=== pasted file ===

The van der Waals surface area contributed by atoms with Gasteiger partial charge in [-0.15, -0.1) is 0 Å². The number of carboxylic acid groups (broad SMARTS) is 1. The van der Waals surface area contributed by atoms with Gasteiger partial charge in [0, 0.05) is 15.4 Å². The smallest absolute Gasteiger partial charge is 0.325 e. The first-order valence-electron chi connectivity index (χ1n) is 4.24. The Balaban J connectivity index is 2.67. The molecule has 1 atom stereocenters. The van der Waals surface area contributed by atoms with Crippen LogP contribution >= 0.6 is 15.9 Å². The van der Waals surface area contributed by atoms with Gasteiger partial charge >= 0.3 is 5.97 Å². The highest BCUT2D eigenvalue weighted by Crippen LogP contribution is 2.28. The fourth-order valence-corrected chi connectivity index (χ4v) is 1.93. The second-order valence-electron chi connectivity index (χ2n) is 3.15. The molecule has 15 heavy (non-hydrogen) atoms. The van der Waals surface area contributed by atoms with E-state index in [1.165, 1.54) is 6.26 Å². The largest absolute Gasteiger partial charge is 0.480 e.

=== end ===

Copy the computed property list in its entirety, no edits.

The van der Waals surface area contributed by atoms with Gasteiger partial charge in [-0.15, -0.1) is 0 Å². The number of carboxylic acid groups (broad SMARTS) is 1. The van der Waals surface area contributed by atoms with Gasteiger partial charge in [0, 0.05) is 15.4 Å². The smallest absolute Gasteiger partial charge is 0.325 e. The first-order valence-electron chi connectivity index (χ1n) is 4.24. The Balaban J connectivity index is 2.67. The molecule has 1 atom stereocenters. The van der Waals surface area contributed by atoms with Crippen LogP contribution >= 0.6 is 15.9 Å². The van der Waals surface area contributed by atoms with Gasteiger partial charge >= 0.3 is 5.97 Å². The highest BCUT2D eigenvalue weighted by Crippen LogP contribution is 2.28. The fourth-order valence-corrected chi connectivity index (χ4v) is 1.93. The second-order valence-electron chi connectivity index (χ2n) is 3.15. The molecule has 15 heavy (non-hydrogen) atoms. The van der Waals surface area contributed by atoms with E-state index in [1.165, 1.54) is 6.26 Å². The largest absolute Gasteiger partial charge is 0.480 e.